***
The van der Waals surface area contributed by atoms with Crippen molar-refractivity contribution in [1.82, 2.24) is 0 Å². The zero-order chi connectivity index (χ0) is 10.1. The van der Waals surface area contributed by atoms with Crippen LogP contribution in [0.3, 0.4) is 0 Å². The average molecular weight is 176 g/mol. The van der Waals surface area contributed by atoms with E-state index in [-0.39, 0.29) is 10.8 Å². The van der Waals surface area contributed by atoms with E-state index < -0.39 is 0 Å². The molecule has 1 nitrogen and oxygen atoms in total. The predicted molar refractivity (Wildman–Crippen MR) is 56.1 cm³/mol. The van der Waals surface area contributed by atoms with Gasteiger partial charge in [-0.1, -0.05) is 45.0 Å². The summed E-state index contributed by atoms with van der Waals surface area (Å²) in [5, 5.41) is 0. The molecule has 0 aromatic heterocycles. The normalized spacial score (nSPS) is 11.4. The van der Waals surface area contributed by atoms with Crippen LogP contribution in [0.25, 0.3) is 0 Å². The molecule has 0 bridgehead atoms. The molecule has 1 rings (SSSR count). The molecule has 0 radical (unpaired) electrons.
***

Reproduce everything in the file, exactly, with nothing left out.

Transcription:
The van der Waals surface area contributed by atoms with Crippen molar-refractivity contribution in [1.82, 2.24) is 0 Å². The zero-order chi connectivity index (χ0) is 10.1. The van der Waals surface area contributed by atoms with Crippen LogP contribution in [0.3, 0.4) is 0 Å². The average molecular weight is 176 g/mol. The van der Waals surface area contributed by atoms with E-state index in [-0.39, 0.29) is 10.8 Å². The van der Waals surface area contributed by atoms with E-state index < -0.39 is 0 Å². The molecule has 1 nitrogen and oxygen atoms in total. The predicted molar refractivity (Wildman–Crippen MR) is 56.1 cm³/mol. The van der Waals surface area contributed by atoms with Gasteiger partial charge in [-0.1, -0.05) is 45.0 Å². The summed E-state index contributed by atoms with van der Waals surface area (Å²) in [5, 5.41) is 0. The molecule has 0 aromatic heterocycles. The normalized spacial score (nSPS) is 11.4. The van der Waals surface area contributed by atoms with Crippen LogP contribution in [0.25, 0.3) is 0 Å². The molecule has 0 bridgehead atoms. The molecule has 1 rings (SSSR count). The molecule has 0 radical (unpaired) electrons.